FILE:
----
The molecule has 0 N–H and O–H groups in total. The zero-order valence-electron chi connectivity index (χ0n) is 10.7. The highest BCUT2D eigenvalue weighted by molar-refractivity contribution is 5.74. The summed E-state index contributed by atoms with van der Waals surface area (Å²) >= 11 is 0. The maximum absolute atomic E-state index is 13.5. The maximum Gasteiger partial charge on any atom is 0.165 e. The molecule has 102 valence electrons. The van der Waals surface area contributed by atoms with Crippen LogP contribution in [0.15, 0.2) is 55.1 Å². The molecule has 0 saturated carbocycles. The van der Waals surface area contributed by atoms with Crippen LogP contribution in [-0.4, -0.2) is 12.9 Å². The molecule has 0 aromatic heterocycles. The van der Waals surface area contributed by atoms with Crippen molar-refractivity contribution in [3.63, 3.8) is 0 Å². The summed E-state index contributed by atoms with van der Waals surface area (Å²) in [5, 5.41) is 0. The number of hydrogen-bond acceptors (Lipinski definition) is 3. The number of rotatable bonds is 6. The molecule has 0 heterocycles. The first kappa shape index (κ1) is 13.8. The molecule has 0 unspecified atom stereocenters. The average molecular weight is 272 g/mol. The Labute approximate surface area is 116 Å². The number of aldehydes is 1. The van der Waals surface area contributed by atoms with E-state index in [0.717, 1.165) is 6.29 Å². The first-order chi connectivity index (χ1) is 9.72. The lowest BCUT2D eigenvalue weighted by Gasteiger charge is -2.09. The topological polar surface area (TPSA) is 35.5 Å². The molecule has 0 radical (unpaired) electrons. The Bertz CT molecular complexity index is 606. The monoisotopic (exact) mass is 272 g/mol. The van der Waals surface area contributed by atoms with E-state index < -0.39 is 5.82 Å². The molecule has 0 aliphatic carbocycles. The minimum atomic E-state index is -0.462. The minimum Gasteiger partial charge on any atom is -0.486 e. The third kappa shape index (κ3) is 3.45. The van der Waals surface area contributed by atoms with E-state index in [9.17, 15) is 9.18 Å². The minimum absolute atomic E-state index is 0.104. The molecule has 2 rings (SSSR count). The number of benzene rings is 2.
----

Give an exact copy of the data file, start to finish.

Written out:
The molecule has 0 N–H and O–H groups in total. The zero-order valence-electron chi connectivity index (χ0n) is 10.7. The highest BCUT2D eigenvalue weighted by molar-refractivity contribution is 5.74. The summed E-state index contributed by atoms with van der Waals surface area (Å²) >= 11 is 0. The maximum absolute atomic E-state index is 13.5. The maximum Gasteiger partial charge on any atom is 0.165 e. The molecule has 102 valence electrons. The van der Waals surface area contributed by atoms with Crippen LogP contribution in [0.15, 0.2) is 55.1 Å². The molecule has 0 saturated carbocycles. The van der Waals surface area contributed by atoms with Crippen LogP contribution in [-0.4, -0.2) is 12.9 Å². The molecule has 0 aromatic heterocycles. The van der Waals surface area contributed by atoms with Crippen molar-refractivity contribution in [3.63, 3.8) is 0 Å². The summed E-state index contributed by atoms with van der Waals surface area (Å²) in [5, 5.41) is 0. The number of hydrogen-bond acceptors (Lipinski definition) is 3. The number of rotatable bonds is 6. The molecule has 0 heterocycles. The first kappa shape index (κ1) is 13.8. The molecule has 0 unspecified atom stereocenters. The average molecular weight is 272 g/mol. The Labute approximate surface area is 116 Å². The number of aldehydes is 1. The van der Waals surface area contributed by atoms with E-state index in [0.717, 1.165) is 6.29 Å². The first-order chi connectivity index (χ1) is 9.72. The lowest BCUT2D eigenvalue weighted by Gasteiger charge is -2.09. The topological polar surface area (TPSA) is 35.5 Å². The molecule has 0 radical (unpaired) electrons. The Bertz CT molecular complexity index is 606. The monoisotopic (exact) mass is 272 g/mol. The van der Waals surface area contributed by atoms with E-state index < -0.39 is 5.82 Å². The molecule has 0 aliphatic carbocycles. The minimum atomic E-state index is -0.462. The minimum Gasteiger partial charge on any atom is -0.486 e. The third kappa shape index (κ3) is 3.45. The van der Waals surface area contributed by atoms with E-state index in [9.17, 15) is 9.18 Å². The minimum absolute atomic E-state index is 0.104. The molecule has 2 rings (SSSR count). The number of benzene rings is 2.